In case of an exploration permit, the permit holder is liable to pay only the AVR. For all mining permits with net sales above NZD 1 million, the permit holder is required to calculate for each period for which a royalty return must be provided to both the AVR and the APR, and pay whichever is higher. Typically, AVR is paid in the early years of production as prior costs are netted against revenue and at the end of the field’s life, as production falls. APR is typically paid during the peak years of production of non-marginal fields. In order to encourage exploration for new natural-gas reserves, the government reduced royalty rates from June 2004 through 31 December 2009 (see Reduction in Royalty Payments for Petroleum). For discoveries after 31 December 2009, the same royalty rates that are in operation before 30 June 2004 are applicable.

More generally, royalties are payable for petroleum that is (1) discovered and sold, (2) used in the production process as fuel, (3) exchanged or transferred out of permit boundaries without sale or (3) left unsold at the expiry of the permit (Ernst and Young, 2013). No royalties are payable on petroleum that is flared or returned to natural reservoirs within the permit boundaries (e.g. the re-injection of gas).

In 2008, the government introduced an emissions trading scheme (ETS) for greenhouse gases. Legislation for the scheme has been subsequently amended with the latest enacted in 2012. There are no special exceptions for the oil and gas sector under the current ETS regime.


http://www.oecd.org/site/tadffss/http://www.oecd.org/site/tadffss/Country notesftp://agrpub:public@ftp.oecd.org/FFS2015/NZL_country overview.pdfSourcesftp://agrpub:public@ftp.oecd.org/FFS2015/NZL_sources.pdf
Contact person/organisation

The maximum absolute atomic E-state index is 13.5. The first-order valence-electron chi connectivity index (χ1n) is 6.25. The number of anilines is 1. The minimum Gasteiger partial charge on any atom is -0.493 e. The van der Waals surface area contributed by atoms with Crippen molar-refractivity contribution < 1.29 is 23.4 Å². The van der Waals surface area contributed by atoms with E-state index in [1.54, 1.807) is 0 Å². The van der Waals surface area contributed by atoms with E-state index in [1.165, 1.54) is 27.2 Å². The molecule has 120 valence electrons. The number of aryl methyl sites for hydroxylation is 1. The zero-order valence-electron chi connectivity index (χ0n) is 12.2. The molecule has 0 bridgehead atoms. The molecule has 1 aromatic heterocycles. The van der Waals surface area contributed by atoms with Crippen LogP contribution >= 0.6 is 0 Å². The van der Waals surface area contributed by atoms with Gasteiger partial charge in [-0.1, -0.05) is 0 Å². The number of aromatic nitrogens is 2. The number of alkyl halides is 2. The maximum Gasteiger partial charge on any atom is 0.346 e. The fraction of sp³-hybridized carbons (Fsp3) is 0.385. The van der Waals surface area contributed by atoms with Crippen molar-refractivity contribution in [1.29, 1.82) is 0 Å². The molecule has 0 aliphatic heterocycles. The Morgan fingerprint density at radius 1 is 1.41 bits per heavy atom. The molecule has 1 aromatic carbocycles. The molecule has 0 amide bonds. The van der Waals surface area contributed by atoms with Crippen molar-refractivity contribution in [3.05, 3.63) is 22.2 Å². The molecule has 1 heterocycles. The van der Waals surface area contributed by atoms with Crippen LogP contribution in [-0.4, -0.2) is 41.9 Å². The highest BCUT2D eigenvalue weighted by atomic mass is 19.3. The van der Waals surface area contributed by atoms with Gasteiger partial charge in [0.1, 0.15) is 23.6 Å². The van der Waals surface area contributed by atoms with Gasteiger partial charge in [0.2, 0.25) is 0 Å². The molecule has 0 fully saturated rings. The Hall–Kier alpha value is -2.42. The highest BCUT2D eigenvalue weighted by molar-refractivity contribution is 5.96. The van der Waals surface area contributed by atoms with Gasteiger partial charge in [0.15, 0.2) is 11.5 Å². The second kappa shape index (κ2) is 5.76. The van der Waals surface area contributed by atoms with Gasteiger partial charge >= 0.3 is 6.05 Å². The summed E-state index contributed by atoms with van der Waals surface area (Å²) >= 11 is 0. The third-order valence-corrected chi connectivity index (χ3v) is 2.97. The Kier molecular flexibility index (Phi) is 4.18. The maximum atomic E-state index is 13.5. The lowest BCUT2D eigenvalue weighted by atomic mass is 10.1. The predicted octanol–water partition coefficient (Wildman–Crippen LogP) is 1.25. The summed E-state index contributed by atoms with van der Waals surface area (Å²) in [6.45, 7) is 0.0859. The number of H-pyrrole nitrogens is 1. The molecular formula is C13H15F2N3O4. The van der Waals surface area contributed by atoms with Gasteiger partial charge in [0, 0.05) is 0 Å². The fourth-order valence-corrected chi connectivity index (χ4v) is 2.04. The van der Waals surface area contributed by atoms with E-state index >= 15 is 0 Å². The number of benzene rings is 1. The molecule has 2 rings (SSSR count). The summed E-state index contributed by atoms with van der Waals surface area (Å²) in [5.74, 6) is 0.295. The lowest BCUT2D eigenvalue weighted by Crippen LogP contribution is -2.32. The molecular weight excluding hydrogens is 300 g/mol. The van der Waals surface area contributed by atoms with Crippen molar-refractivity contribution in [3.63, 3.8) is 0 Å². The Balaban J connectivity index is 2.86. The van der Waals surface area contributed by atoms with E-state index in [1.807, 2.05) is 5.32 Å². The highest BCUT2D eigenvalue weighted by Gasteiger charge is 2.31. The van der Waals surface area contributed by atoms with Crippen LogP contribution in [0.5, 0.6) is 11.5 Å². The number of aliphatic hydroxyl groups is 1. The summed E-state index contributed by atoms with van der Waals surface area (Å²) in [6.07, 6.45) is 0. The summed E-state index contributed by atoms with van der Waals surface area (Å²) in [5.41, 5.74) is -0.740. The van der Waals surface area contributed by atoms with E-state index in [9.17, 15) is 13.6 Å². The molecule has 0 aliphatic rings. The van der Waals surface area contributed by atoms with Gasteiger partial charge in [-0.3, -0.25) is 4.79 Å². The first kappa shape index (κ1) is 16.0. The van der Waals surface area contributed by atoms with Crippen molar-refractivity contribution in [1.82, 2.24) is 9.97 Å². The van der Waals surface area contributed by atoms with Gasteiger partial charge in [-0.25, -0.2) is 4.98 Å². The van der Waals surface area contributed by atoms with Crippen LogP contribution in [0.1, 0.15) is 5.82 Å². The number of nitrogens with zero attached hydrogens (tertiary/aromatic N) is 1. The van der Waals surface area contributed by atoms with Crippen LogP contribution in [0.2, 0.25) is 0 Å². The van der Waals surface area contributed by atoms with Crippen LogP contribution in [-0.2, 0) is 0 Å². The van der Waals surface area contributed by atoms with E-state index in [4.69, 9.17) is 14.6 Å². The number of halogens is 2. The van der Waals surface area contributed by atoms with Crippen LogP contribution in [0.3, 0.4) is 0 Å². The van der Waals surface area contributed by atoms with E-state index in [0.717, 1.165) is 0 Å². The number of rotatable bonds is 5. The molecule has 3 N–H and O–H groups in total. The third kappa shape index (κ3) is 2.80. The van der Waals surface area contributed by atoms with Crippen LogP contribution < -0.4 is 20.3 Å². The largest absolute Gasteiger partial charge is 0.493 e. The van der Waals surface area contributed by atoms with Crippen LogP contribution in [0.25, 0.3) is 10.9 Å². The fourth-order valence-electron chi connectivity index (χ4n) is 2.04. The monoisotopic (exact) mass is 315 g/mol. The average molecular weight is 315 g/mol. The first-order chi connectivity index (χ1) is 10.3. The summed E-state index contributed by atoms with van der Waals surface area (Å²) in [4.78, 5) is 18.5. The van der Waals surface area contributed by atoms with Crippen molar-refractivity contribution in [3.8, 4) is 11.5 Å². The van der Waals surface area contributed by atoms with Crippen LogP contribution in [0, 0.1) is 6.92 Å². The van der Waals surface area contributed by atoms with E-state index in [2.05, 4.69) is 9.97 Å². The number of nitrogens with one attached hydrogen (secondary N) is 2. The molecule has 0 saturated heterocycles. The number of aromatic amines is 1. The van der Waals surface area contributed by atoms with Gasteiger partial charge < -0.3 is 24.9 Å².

ffs.contact@oecd.orgmailto:ffs.contact@oecd.orgName of collection/source

Source: OECD, FFS database, 2015

Unit of measure usedNew Zealand DollarPeriodicity

Fiscal Year starts on 1 July

Date last updated

Sep-15

Key statistical concept

Indicator

PSE: Producer Support Estimate

GSSE: General Services Support Estimate

CSE: Consumer Support Estimate

Stage

EXTRACT: Extraction or mining stage

TRANS: Transportation of fossil fuels (e.g., through pipelines)

REFIN:Refining or processing stage

GENER: Use of fossil fuels in electricity generation

INDUS: Use of fossil fuels in the industrial sector

END: Other end uses of fossil fuels

Statutory or Formal Incidence

consumption: Direct consumption

returns: Output Returns

income:Enterprise Income

inputs: Cost of Intermediate Inputs

labour: Labour

land: Land and natural resources

capital: Capital

knowledge: Knowledge

Recommended uses and limitations




Database
published : September 2015


These tables are a complement to the report Inventory of Estimates Budgetary Support and Tax Expenditures for Fossil Fuels 2015. They comprise the summary of fossil fuels support expenditures for OECD and BRIICS countries.

Complete documentation by country is available at: